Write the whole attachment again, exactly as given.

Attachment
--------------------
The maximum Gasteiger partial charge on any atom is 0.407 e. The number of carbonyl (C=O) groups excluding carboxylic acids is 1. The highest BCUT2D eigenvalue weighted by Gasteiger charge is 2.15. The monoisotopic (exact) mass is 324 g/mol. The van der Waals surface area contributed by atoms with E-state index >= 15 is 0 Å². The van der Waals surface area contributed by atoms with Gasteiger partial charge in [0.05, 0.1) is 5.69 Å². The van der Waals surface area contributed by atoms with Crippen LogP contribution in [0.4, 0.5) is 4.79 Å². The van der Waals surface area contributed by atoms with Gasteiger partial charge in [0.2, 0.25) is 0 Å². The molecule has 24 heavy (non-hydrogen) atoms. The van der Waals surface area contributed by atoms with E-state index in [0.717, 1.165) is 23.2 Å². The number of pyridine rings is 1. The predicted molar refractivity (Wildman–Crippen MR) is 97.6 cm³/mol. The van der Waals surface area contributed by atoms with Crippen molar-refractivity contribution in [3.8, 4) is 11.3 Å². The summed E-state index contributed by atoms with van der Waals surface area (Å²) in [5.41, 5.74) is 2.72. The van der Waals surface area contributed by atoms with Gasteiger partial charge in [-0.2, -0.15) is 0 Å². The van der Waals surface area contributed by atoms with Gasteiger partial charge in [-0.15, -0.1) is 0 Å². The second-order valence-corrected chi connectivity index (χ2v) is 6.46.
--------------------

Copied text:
The maximum Gasteiger partial charge on any atom is 0.407 e. The number of carbonyl (C=O) groups excluding carboxylic acids is 1. The highest BCUT2D eigenvalue weighted by Gasteiger charge is 2.15. The monoisotopic (exact) mass is 324 g/mol. The van der Waals surface area contributed by atoms with E-state index >= 15 is 0 Å². The van der Waals surface area contributed by atoms with Gasteiger partial charge in [0.05, 0.1) is 5.69 Å². The van der Waals surface area contributed by atoms with Crippen LogP contribution in [0.4, 0.5) is 4.79 Å². The van der Waals surface area contributed by atoms with Gasteiger partial charge in [0.2, 0.25) is 0 Å². The molecule has 24 heavy (non-hydrogen) atoms. The van der Waals surface area contributed by atoms with E-state index in [0.717, 1.165) is 23.2 Å². The number of pyridine rings is 1. The predicted molar refractivity (Wildman–Crippen MR) is 97.6 cm³/mol. The van der Waals surface area contributed by atoms with Crippen molar-refractivity contribution in [3.8, 4) is 11.3 Å². The summed E-state index contributed by atoms with van der Waals surface area (Å²) in [5.41, 5.74) is 2.72. The van der Waals surface area contributed by atoms with Gasteiger partial charge in [-0.2, -0.15) is 0 Å². The van der Waals surface area contributed by atoms with Gasteiger partial charge in [-0.15, -0.1) is 0 Å². The second-order valence-corrected chi connectivity index (χ2v) is 6.46.